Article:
We pray in thanksgiving for all the people who have given their time, their resources, their skill, and even their lives to help bring this epidemic to an end. Bless them, and bless their families, and may we remember their love and their sacrifice forever.
We pray for all the people who kept us supplied with food, who kept our cities running, who have been on the front lines during times of civil unrest. We pray for peace and justice in our troubled country.

Help us all to listen to our neighbors, to hear their pain and see their condition. Give us hearts of compassion, and a hunger for your righteousness.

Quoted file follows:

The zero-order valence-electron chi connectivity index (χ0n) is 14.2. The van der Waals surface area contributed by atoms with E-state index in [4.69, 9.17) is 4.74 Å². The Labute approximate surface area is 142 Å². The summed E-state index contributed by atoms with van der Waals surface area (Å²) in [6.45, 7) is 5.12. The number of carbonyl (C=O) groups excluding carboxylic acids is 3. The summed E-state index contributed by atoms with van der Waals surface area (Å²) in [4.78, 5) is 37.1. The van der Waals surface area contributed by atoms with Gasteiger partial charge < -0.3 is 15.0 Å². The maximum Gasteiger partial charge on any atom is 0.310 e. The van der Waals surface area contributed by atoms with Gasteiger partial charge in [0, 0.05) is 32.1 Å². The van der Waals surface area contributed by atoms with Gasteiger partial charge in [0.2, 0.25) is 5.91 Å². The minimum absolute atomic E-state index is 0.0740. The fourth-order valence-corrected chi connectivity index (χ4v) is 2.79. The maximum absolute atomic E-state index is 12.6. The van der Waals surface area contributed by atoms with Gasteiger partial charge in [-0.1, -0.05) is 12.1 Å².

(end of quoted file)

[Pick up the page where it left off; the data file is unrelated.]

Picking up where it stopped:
In Jesus’ name, Amen.

All through this time of lockdown, I’ve been trying to bring messages of hope and faith. If you’ve been coming to the drive-in services, or watching the Sunday worship messages online, you know that we’ve been trying to stay together as a church, to encourage each other and lift each other up.

Today is no different. There’s an enormous wellspring of God’s love and care running all through the Bible, and that wellspring hasn’t run out yet.

Today I want to read you a passage which may not be familiar to you. It’s from the prophet Isaiah in the Old Testament. Isaiah lived through disastrous times, when the country was falling to pieces all around him.

In the early parts of the book, Isaiah told it like it was. He didn’t pull any punches. He told both the leaders and the people that they’d fallen away from God.

But then Isaiah held out a promise of hope. He said that God would redeem his people. He said that they would return to their homes. He said that the nation would flourish again. He said that a savior was coming.